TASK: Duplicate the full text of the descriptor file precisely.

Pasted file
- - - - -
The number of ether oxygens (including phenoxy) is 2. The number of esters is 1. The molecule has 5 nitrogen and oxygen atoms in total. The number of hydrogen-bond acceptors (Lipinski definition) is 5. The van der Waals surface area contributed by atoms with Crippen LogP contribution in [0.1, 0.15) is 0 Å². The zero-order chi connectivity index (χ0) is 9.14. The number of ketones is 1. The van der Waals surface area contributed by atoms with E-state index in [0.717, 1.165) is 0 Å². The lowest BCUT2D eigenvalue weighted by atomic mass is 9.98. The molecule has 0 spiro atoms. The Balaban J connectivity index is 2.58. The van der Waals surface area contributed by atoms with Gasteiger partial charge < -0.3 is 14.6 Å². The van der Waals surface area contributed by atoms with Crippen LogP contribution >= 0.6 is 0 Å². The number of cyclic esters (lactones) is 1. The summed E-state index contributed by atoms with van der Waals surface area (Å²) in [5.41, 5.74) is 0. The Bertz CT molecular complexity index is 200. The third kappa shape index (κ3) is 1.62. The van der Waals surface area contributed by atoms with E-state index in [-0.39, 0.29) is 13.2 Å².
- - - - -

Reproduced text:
The number of ether oxygens (including phenoxy) is 2. The number of esters is 1. The molecule has 5 nitrogen and oxygen atoms in total. The number of hydrogen-bond acceptors (Lipinski definition) is 5. The van der Waals surface area contributed by atoms with Crippen LogP contribution in [0.1, 0.15) is 0 Å². The zero-order chi connectivity index (χ0) is 9.14. The number of ketones is 1. The van der Waals surface area contributed by atoms with E-state index in [0.717, 1.165) is 0 Å². The lowest BCUT2D eigenvalue weighted by atomic mass is 9.98. The molecule has 0 spiro atoms. The Balaban J connectivity index is 2.58. The van der Waals surface area contributed by atoms with Gasteiger partial charge < -0.3 is 14.6 Å². The van der Waals surface area contributed by atoms with Crippen LogP contribution >= 0.6 is 0 Å². The number of cyclic esters (lactones) is 1. The summed E-state index contributed by atoms with van der Waals surface area (Å²) in [5.41, 5.74) is 0. The Bertz CT molecular complexity index is 200. The third kappa shape index (κ3) is 1.62. The van der Waals surface area contributed by atoms with E-state index in [-0.39, 0.29) is 13.2 Å².